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1.  Age, sex and APOE ε4 effects on memory, brain structure and β-amyloid across the adult lifespan 
JAMA neurology  2015;72(5):511-519.
Typical cognitive aging may be defined as age associated changes in cognitive performance in individuals who remain free of dementia. Ideally the full adult age spectrum should be included to assess brain imaging findings associated with typical aging.
To compare age, sex and Apolipoprotein E (APOE ε4) effects on memory, brain structure (adjusted hippocampal volume, HVa) and amyloid PET in cognitively normal individuals aged 30 to 95 years old.
Design, Setting, and Participants
Cross sectional observational study (Marc 2006 to October 2014) at an academic medical center. We studied 1246 cognitively normal subjects; 1209 participants aged 50–95 years old enrolled in a population-based study of cognitive aging and 37 self-selected volunteers aged 30–49.
Main Outcomes and Measures
Memory, HVa, and amyloid PET
Overall, memory worsened from age 30 years through the 90s. HVa worsened gradually from 30 years to the mid-60s and more steeply beyond that age. The median amyloid PET was low until age 70 years and increased thereafter. Memory was worse in men than women overall (p<0.001) and more specifically beyond age 40 years. HVa was lower in men than women overall (p<0.001) and more specifically beyond age 60 years. There was no sex difference in amyloid PET at any age. Within each sex, memory performance and HVa were not different by APOE ε4 at any age. From age 70 years onward APOE ε4 carriers had significantly greater median amyloid PET load than noncarriers. However the ages at which 10% of the population were amyloid PET positive were 57 years for APOE ε4 carriers and 64 years for non-carriers.
Conclusions and Relevance
Male sex is associated with worse memory and HVa among cognitively normal individuals while APOE ε4 is not. In contrast, APOE ε4 is associated with greater amyloid PET values (from age 70 years onward) while sex is not. Worsening memory and HVa occur at earlier ages than abnormal amyloid PET. Therefore, neuropathological processes other than β-amyloidosis must underlie declines in brain structure and memory function in middle age. Our findings are consistent with a model of late-onset Alzheimer’s disease in which β-amyloidosis arises in later life on a background of preexisting structural and cognitive decline that is associated with aging and not with β-amyloid deposits.
PMCID: PMC4428984  PMID: 25775353
Cognitive Aging; Amyloid Imaging; Alzheimer Disease; Memory Performance; Brain Atrophy
2.  Working memory and language network dysfunction in logopenic aphasia: a task-free fMRI comparison to Alzheimer’s dementia 
Neurobiology of aging  2014;36(3):1245-1252.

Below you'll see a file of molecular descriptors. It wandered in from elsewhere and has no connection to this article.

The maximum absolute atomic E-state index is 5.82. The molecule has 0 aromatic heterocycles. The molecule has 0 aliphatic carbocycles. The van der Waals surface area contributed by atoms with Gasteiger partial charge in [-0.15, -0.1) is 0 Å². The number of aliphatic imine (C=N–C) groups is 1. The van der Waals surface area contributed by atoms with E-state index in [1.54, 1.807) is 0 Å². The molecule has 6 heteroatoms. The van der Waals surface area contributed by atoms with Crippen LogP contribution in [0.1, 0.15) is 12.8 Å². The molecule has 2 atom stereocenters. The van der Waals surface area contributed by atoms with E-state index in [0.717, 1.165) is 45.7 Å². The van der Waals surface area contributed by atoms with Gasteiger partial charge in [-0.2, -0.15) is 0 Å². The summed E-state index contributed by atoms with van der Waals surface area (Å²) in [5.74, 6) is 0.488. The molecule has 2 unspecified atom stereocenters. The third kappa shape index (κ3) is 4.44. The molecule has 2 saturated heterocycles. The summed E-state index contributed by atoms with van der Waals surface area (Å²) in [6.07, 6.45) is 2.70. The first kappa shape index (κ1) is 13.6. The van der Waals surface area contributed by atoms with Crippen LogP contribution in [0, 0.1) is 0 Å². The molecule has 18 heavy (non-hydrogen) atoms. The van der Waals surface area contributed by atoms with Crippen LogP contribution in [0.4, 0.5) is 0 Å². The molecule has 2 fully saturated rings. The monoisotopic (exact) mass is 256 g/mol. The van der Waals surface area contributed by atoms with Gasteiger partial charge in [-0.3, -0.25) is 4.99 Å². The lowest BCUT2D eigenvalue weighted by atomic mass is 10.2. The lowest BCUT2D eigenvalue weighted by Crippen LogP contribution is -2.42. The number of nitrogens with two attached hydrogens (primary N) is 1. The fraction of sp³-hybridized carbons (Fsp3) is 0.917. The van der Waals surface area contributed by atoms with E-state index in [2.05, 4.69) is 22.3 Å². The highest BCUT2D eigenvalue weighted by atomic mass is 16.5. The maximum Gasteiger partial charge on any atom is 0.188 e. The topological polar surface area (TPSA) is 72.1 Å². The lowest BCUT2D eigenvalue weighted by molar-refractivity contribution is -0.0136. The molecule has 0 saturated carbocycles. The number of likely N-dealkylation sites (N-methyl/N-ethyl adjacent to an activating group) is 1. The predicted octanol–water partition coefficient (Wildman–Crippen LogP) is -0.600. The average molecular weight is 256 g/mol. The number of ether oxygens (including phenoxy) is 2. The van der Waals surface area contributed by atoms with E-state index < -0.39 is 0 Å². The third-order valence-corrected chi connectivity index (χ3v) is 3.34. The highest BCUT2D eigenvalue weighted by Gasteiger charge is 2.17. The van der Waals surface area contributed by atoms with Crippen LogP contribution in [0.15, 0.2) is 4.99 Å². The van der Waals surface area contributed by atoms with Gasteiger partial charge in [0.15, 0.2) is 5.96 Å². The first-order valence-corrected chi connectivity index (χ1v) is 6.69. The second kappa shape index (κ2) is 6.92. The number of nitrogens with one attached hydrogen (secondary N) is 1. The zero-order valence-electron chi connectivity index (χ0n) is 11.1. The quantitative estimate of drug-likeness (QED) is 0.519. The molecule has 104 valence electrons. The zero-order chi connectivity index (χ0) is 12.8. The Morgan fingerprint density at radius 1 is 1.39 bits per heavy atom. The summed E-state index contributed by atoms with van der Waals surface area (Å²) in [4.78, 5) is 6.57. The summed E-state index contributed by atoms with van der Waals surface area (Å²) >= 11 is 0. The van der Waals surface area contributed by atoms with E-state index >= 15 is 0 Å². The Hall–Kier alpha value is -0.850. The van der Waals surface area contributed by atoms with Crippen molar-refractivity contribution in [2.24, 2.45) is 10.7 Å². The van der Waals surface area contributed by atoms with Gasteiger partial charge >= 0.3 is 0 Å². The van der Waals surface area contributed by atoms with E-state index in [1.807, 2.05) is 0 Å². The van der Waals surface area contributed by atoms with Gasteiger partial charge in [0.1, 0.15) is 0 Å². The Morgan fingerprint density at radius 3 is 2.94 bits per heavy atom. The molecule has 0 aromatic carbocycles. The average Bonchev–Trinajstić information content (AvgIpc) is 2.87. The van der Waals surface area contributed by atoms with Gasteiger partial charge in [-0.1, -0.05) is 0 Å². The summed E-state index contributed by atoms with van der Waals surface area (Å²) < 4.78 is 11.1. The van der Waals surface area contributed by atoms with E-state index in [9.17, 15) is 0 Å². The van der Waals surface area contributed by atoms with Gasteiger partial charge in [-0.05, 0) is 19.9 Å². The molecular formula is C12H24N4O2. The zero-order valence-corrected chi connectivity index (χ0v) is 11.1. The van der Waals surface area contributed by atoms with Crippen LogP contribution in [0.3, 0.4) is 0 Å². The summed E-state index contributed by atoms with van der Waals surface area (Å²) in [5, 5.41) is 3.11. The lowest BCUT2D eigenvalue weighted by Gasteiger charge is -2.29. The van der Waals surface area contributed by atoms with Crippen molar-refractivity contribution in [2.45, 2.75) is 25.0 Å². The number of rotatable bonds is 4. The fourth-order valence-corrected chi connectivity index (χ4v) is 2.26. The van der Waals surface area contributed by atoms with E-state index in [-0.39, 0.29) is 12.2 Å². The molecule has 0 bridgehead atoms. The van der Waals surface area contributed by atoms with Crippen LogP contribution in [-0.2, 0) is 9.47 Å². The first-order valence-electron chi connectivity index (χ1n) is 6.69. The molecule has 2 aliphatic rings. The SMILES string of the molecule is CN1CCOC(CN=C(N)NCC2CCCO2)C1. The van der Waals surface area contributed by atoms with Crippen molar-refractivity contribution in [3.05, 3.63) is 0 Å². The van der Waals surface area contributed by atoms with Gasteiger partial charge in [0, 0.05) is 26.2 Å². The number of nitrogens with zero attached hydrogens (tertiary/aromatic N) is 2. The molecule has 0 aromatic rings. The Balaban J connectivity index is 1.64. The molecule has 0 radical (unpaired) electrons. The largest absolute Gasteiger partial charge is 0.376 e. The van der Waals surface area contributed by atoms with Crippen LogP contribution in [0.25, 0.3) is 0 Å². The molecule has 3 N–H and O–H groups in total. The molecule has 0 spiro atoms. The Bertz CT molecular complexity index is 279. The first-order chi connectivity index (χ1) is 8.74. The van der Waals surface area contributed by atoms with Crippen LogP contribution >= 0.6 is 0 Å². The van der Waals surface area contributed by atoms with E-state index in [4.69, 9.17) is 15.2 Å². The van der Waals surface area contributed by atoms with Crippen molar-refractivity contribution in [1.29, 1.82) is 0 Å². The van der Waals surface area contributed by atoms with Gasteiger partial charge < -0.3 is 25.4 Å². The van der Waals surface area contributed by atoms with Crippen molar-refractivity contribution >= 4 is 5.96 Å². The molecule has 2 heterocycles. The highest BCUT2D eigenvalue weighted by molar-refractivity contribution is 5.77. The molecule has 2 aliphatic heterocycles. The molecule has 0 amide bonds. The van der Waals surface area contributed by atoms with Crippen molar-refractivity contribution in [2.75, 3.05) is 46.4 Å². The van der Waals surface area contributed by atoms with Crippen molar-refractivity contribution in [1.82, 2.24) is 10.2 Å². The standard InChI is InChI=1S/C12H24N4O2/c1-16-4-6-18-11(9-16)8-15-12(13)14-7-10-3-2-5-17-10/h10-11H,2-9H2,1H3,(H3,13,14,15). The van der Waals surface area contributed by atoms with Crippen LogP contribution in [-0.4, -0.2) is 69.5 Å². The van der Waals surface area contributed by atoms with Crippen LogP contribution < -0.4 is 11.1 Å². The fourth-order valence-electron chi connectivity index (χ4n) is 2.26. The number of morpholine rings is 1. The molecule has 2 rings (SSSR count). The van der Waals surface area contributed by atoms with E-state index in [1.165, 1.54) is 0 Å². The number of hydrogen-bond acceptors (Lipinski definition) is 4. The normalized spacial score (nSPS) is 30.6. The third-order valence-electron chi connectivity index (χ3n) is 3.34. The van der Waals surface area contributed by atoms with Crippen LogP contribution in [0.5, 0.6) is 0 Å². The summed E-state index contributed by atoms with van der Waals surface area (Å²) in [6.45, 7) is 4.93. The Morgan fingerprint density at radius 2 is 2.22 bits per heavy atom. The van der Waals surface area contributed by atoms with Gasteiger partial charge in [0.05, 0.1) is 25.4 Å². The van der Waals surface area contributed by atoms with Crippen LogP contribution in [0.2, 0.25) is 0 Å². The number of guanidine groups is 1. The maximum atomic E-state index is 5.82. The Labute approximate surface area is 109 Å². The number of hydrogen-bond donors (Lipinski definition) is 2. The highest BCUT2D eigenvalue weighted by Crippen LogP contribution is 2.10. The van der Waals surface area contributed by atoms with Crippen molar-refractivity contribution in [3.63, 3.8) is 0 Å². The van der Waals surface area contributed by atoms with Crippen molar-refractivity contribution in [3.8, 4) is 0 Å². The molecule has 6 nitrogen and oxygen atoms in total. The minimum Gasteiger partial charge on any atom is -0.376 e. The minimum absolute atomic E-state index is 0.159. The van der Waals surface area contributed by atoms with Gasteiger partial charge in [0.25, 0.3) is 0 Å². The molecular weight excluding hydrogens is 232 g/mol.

We aimed to determine whether network-level functional connectivity differs in two clinical variants of Alzheimer’s disease: logopenic primary progressive aphasia (lvPPA) and dementia of the Alzheimer’s type (DAT). Twenty-four lvPPA subjects with amyloid deposition on PET and task-free fMRI were matched to 24 amyloid-positive DAT subjects and 24 amyloid-negative controls. Independent-component analysis and spatial-temporal dual-regression were used to assess functional connectivity within the language network, left and right working memory networks and ventral default mode network. lvPPA showed reduced connectivity in left temporal language network and inferior parietal and prefrontal regions of the left working memory network compared to controls and DAT. Both groups showed reduced connectivity in parietal regions of the right working memory network compared to controls. Only DAT showed reduced ventral default mode network connectivity compared to controls. Aphasia severity correlated with connectivity in left working memory network within lvPPA. Patterns of network dysfunction differ across these two clinical variants of Alzheimer’s disease, with lvPPA particularly associated with disruptions in the language and left working memory networks.
PMCID: PMC4346438  PMID: 25592958
Alzheimer’s disease; primary progressive aphasia; language; MRI; functional imaging
3.  Rates of β-amyloid accumulation are independent of hippocampal neurodegeneration 
Neurology  2014;82(18):1605-1612.
To test the hypotheses predicted in a hypothetical model of Alzheimer disease (AD) biomarkers that rates of β-amyloid (Aβ) accumulation on PET imaging are not related to hippocampal neurodegeneration whereas rates of neurodegenerative brain atrophy depend on the presence of both amyloid and neurodegeneration in a population-based sample.
A total of 252 cognitively normal (CN) participants from the Mayo Clinic Study of Aging had 2 or more serial visits with both amyloid PET and MRI. Subjects were classified into 4 groups based on baseline positive/negative amyloid PET (A+ or A−) and baseline hippocampal volume (N+ or N−). We compared rates of amyloid accumulation and rates of brain atrophy among the 4 groups.